"I wanted to make the book as unmediated as possible," he explains. "I wanted to allow a direct relation between the reader and the person being interviewed. And in that sense I think [the book is] as objective as it can be, even when it was dealing with people whose views I utterly detest."
Of which, he admits when pushed, it seems there are quite a few.
But the book is definitely not a leftist rant against Israel and what emerges is not a crass statement against the country's politics, but rather a very real picture of the human complexity that clamors for attention on this small piece of land.
"I tried to humanize people," says Neslen, "and I did want to humanize Zionism. If you can't humanize your enemy, you become the enemy. And I do see political Zionism that starkly - as an enemy."
There are no Israeli Arabs interviewed in the book. Why is that?
"It's a book specifically about Israeli Jewish identity. If you start talking about Israeli identity, I think you have a problem. Many Palestinian citizens of Israel would not define themselves as Israelis; they would call themselves Palestinians. Some wouldn't; they would call themselves Israeli Arabs, but for me to take that position and say you are Israelis is making a statement I wasn't prepared to make."
Neslen's original intention had been to end the book with an interview with "some stoned Israeli on a beach in India," someone who had lost any connection with Jewish identity. "That would be the coup de grace of Bundist polemic," he explains, "Zionism as a modern-day Golem that has destroyed the very people it was created to protect." However, he dropped the idea as it was "too overt." Anyway, he says, "I couldn't afford the plane ticket."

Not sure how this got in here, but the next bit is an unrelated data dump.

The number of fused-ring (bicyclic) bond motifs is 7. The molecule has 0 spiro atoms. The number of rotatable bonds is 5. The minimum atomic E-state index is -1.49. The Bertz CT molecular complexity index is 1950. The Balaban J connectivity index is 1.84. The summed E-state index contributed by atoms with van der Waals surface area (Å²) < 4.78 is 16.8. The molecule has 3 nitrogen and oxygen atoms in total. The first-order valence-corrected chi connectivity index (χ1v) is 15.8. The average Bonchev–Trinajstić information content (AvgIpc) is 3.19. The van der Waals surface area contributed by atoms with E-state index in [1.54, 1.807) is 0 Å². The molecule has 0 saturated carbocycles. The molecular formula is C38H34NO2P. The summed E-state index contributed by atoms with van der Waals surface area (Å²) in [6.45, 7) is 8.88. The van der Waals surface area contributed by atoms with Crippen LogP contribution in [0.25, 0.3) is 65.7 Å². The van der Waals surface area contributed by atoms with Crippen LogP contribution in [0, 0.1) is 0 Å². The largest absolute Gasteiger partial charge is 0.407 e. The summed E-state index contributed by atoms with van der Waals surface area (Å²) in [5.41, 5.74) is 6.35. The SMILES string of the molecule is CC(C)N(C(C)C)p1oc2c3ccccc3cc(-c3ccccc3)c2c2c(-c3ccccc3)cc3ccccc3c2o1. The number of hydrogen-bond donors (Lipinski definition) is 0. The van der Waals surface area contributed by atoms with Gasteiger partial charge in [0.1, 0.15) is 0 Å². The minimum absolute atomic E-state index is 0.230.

Instead the book closes with comments by Yaron Pe'er, a musician and Sephardic Jew, who plays on the beaches of Ras a-Satan in Sinai with fellow artists from Cairo and Lebanon, who have gathered to "drop their used skins and learn from each other." It is an interview of wistful optimism for a future without discrimination, divisions and the drive for material things.
"I wanted to end the book on an optimistic note," says Neslen. "I am anti-Zionist, but I'm pro-Israeli and I would like to see a situation where Israeli Jews were able to live here in peace, freedom and security."
Neslen, who is single, was born in Ilford and has lived all his life in or around London. His father is Canadian and his mother is from South Africa, a place he never wanted to visit "for the same reasons" he never wanted to visit Israel - "that I would be benefiting from someone else's misfortune and participating in their oppression."
He studied sociology at Manchester University and after graduation went on to become the London correspondent for AlJazeera.net.
What was it like being the only Jew working at the Al Jazeera Internet site?
"I enjoyed working there. They treated me very well and I never personally experienced any anti-Semitic comments. There were a couple of times when I felt other writers were going too far and I complained to the editors about them and their stories were removed."
"One writer would refer to the separation wall as the 'Holocaust wall,' which is obviously just preposterous, and also tended to go out of his way to get quotes from everyone he interviewed comparing Israelis to Nazis. My complaints almost always resulted in his reports being cut, taken down or otherwise amended.
"My editors at Al Jazeera were always fair and in fact interfered less with my copy than at other places I have worked - and were very understanding about my taking Jewish holidays off."